The aim of this study was to investigate the presenting sign of retinal vasculopathy with cerebral leukoencephalopathy and systemic manifestations, a rare autosomal dominant condition caused by mutations in the TREX1 gene, and to explore the potential efficacy of bevacizumab in preventing capillary occlusions.Methods:
Observational case report with the use of ultra–widefield fluorescein angiography, optical coherence tomography, and optical coherence tomography angiography.Results:
A 31-year-old man with a family history of retinal vasculopathy with cerebral leukoencephalopathy and systemic manifestations presented with a scotoma in his left eye. The visual acuity was 20/20 in both eyes, and his examination was notable for scattered cotton wool spots in the retina of both eyes as well as an area of paracentral acute middle maculopathy in the left eye. Ultra–widefield fluorescein angiography revealed peripheral capillary nonperfusion and vascular leakage corresponding to the cotton wool spots. Spectral domain optical coherence tomography and optical coherence tomography angiography confirmed the presence and distribution of superficial capillary plexus and deep capillary plexus ischemia. Neurologic examination and imaging were normal. A trial of monthly intravitreal bevacizumab injections to the left eye over 6 months resulted in diminished capillary leakage.Conclusion:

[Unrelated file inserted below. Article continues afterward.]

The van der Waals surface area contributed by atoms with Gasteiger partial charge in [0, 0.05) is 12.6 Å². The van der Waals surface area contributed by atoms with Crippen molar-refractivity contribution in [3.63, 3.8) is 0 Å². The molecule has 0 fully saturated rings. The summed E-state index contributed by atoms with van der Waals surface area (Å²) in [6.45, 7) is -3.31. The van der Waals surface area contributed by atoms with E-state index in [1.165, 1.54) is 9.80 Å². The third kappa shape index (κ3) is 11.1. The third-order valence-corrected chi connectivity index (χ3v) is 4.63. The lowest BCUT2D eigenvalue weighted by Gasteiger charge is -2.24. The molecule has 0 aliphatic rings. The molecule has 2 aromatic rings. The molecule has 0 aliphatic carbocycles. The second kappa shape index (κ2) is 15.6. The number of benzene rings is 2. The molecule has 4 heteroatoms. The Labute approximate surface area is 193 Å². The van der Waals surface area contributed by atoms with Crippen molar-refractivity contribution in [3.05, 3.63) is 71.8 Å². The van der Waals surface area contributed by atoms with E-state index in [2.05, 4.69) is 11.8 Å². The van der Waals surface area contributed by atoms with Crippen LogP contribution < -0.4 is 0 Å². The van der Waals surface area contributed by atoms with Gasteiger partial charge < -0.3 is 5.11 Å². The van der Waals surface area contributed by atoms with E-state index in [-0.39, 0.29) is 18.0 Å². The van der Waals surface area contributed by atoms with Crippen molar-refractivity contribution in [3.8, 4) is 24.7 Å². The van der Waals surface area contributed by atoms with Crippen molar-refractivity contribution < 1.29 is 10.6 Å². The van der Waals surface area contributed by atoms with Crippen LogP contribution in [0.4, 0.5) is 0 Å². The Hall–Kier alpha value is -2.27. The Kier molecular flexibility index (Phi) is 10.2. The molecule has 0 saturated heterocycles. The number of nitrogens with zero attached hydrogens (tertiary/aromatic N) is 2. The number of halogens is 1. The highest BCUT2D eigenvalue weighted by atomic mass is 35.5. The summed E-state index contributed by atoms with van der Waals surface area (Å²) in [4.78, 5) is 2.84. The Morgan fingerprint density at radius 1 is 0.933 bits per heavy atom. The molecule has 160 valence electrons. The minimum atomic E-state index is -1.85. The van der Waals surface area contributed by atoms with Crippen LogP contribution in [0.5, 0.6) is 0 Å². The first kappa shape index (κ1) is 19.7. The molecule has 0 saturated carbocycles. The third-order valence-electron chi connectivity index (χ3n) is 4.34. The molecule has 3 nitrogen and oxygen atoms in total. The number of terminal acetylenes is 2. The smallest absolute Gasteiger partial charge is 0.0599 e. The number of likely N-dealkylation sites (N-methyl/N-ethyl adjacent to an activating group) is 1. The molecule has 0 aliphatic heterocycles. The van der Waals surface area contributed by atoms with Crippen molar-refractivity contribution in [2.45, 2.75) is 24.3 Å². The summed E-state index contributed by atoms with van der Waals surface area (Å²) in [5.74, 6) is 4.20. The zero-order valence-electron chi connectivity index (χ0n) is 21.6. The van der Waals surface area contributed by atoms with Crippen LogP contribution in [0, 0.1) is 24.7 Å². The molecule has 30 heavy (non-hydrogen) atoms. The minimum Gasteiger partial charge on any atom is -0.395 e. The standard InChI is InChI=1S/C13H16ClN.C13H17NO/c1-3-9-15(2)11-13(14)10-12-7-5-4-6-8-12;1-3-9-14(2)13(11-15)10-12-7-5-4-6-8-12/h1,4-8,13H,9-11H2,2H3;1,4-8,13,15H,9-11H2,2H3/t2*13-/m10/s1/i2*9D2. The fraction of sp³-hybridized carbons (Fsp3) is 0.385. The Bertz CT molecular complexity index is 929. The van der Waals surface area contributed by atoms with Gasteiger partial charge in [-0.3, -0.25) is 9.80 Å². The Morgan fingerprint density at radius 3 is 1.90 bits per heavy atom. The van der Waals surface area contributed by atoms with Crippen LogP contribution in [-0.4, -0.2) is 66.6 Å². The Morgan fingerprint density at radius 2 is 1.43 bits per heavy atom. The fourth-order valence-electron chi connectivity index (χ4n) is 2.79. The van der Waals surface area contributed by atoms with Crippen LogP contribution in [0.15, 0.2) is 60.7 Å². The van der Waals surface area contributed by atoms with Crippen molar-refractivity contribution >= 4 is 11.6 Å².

Retinal vasculopathy with cerebral leukoencephalopathy and systemic manifestations is a rare genetic condition manifested most commonly by cerebral and retinal ischemia. This retinal vasculopathy leads to occlusions of small-caliber retinal vessels in the superficial plexus and deep plexus with resulting cotton wool spots and paracentral acute middle maculopathy, respectively. Recognition of the retinal findings by ophthalmologists and neurologists may avoid unnecessary brain biopsies in diagnosing this rare disorder.